Differential association is a theory associated with criminologist Edwin Sutherland (1883-1950) says criminal behavior (and the values and attitudes that go with it) is learned like other behaviors. It predicts that an individual will choose the criminal path when the balance of definitions for law-breaking exceeds those for law-abiding. Sutherland also known for introducing the idea of "white collar crime" in the late 1930s.
In the term "differential association," the association refers to the fact that behavior is learned in interaction with others. The differential part refers to the idea that it's the difference between the pro-social messages you get and the anti-social messages you get that determines which direction you go.
Albert K. Cohen (1950s) is associated with "subculture theory." It said a subculture (norms, values, customs) develops in "slum areas" that encourages/supports criminal behavior. The underlying causes are strain — youth are taught to strive for success but most fail (or see their elders fail) which yields "status frustration" and an inclination to strike back at "the system" by turning one's backs on its values. Theory shows Cohen was student of Sutherland and Merton.
Albert Cohen described five typical traits of the gang subculture:
- anti-utilitarian — activity not always oriented toward material reward.
- inversion of "mainstream" values, "mirror image of the American Dream"
- malice: vandalism and property damage often motivated by contempt with intent to injure.
- "short-termism" — living for the moment, no investment for long term
- group loyalty as dominant value
Social integration — how connected people are to one another or to their groups or how connected groups are.
Social regulation — how much control individuals feel from the collective.
altruistic — excess integration (all social, no individual)
fatalistic — excess regulation (no individual agency)
anomic — deficit regulation (nothing but individual agency)
egoistic — deficit integration (all individual, no social)
Accepting or rejecting social goals and values
Accepting or rejecting (or having access to) legitimate institutional means of achieving goals
Note that a fifth is often added — replacement of both societal goals and legitimate means.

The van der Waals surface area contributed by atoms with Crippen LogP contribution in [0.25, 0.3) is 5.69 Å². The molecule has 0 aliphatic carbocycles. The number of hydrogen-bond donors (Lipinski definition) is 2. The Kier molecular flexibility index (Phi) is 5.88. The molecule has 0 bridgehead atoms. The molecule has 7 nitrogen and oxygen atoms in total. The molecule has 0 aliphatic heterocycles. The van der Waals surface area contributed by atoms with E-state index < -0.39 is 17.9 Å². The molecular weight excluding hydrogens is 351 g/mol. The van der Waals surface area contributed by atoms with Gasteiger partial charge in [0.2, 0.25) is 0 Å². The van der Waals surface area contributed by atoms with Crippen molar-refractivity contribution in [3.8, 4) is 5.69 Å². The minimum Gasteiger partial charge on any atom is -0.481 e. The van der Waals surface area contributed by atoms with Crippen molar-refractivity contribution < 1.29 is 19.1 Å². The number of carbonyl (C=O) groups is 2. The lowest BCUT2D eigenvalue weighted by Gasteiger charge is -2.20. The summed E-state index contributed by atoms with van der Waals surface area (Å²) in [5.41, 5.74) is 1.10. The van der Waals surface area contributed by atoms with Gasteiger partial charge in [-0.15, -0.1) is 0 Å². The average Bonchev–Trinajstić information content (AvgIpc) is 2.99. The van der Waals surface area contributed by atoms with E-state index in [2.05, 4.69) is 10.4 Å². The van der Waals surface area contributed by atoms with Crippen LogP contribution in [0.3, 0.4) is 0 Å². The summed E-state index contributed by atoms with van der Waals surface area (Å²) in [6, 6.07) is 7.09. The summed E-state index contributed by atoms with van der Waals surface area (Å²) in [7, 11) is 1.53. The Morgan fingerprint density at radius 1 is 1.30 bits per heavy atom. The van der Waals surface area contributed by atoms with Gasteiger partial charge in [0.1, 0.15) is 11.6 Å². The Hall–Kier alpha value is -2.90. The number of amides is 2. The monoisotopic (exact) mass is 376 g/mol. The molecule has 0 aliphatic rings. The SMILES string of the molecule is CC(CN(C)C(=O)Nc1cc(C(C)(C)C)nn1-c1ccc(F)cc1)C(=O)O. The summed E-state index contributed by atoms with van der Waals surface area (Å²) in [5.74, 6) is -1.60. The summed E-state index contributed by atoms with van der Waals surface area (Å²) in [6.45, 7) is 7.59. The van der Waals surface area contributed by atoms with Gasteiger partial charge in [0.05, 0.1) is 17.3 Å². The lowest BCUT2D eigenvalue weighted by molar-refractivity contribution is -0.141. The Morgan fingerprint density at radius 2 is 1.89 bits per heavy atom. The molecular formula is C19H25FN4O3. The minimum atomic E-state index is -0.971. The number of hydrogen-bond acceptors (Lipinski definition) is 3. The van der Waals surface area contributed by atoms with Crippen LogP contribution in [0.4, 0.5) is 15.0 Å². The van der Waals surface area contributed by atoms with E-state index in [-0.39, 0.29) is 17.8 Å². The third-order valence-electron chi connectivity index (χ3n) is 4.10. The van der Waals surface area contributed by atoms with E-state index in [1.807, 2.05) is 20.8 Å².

|Adaptation||Cultural Goals||Institutionalized Means||Examples|
|Innovation||accept||reject||Robber barons, "smarts," wheeling/dealing, tolerance for rogues, much white collar crime, organized crime. Expect among lower class?|
|Ritualism||reject||accept||Is it deviant? Giving up. "I'm not sticking my head out?" "Don't aim high and you won't be disappointed." Expect among lower middle class?|
|Retreatism||reject||reject||Probably least common. Psychotics, autists, pariahs, outcasts, vagrants, tramps, drug addicts. Failure leads to giving up on the goals as well as the means. Dropping out.|
|Rebellion||replace||replace||Reject status quo and actively attempt to set up alternative goals and means.|
The following from James D. Orcutt's Deviance and Social Control course website
These "adaptations" describe social roles people adopt in response to cultural and structural pressures. Conformity, for instance, is a nondeviant adaptation where people engage in legitimate roles despite pressures toward deviant behavior. The conformist accepts and strives for the cultural goal of material success (+) by following institutionalized means (+). Innovation, on the other hand, involves acceptance of the cultural goal (+) but rejection of legitimate, institutionalized means (-). Instead, the innovator employs illegitimate means to obtain economic success. Merton proposes that innovation is particularly characteristic of the lower class—the location in the class structure where access to legitimate means is limited and the “strain toward anomie” is most severe. Driven by the dominant cultural emphasis on material goals, lower-class persons use illegitimate but expedient means to overcome structural blockages. Thus, Merton’s analysis of innovation, like Durkheim’s analysis of anomic suicide, arrives at an environmental/structural explanation of a set of social facts; i.e., high rates of lower-class crime and delinquency found in official records.